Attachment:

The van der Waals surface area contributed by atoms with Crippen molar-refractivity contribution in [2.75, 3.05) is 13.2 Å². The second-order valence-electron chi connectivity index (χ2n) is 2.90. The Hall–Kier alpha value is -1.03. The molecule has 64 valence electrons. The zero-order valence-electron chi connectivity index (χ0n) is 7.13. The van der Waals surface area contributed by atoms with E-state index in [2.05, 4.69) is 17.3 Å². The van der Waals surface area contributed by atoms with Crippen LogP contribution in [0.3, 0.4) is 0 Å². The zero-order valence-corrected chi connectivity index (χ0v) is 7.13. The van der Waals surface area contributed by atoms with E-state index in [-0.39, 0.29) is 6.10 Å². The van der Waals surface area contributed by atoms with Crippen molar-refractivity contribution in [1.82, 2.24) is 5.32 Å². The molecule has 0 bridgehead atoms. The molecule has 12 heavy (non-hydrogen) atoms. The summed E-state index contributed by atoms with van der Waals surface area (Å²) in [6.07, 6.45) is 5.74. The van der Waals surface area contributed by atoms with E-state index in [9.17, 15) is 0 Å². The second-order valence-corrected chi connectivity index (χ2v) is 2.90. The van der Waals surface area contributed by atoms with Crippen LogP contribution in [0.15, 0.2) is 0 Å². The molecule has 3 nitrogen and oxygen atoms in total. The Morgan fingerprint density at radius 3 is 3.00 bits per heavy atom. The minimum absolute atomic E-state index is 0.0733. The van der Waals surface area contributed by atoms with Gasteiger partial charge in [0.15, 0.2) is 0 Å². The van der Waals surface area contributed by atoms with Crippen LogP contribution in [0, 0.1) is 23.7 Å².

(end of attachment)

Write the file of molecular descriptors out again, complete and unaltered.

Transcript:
The van der Waals surface area contributed by atoms with Crippen molar-refractivity contribution in [2.75, 3.05) is 13.2 Å². The second-order valence-electron chi connectivity index (χ2n) is 2.90. The Hall–Kier alpha value is -1.03. The molecule has 64 valence electrons. The zero-order valence-electron chi connectivity index (χ0n) is 7.13. The van der Waals surface area contributed by atoms with E-state index in [2.05, 4.69) is 17.3 Å². The van der Waals surface area contributed by atoms with Crippen LogP contribution in [0.3, 0.4) is 0 Å². The zero-order valence-corrected chi connectivity index (χ0v) is 7.13. The van der Waals surface area contributed by atoms with E-state index in [-0.39, 0.29) is 6.10 Å². The van der Waals surface area contributed by atoms with Crippen molar-refractivity contribution in [1.82, 2.24) is 5.32 Å². The molecule has 0 bridgehead atoms. The molecule has 12 heavy (non-hydrogen) atoms. The summed E-state index contributed by atoms with van der Waals surface area (Å²) in [6.07, 6.45) is 5.74. The van der Waals surface area contributed by atoms with E-state index in [9.17, 15) is 0 Å². The second-order valence-corrected chi connectivity index (χ2v) is 2.90. The van der Waals surface area contributed by atoms with Crippen LogP contribution in [0.15, 0.2) is 0 Å². The molecule has 3 nitrogen and oxygen atoms in total. The Morgan fingerprint density at radius 3 is 3.00 bits per heavy atom. The minimum absolute atomic E-state index is 0.0733. The van der Waals surface area contributed by atoms with Gasteiger partial charge in [0.15, 0.2) is 0 Å². The van der Waals surface area contributed by atoms with Crippen LogP contribution in [0, 0.1) is 23.7 Å².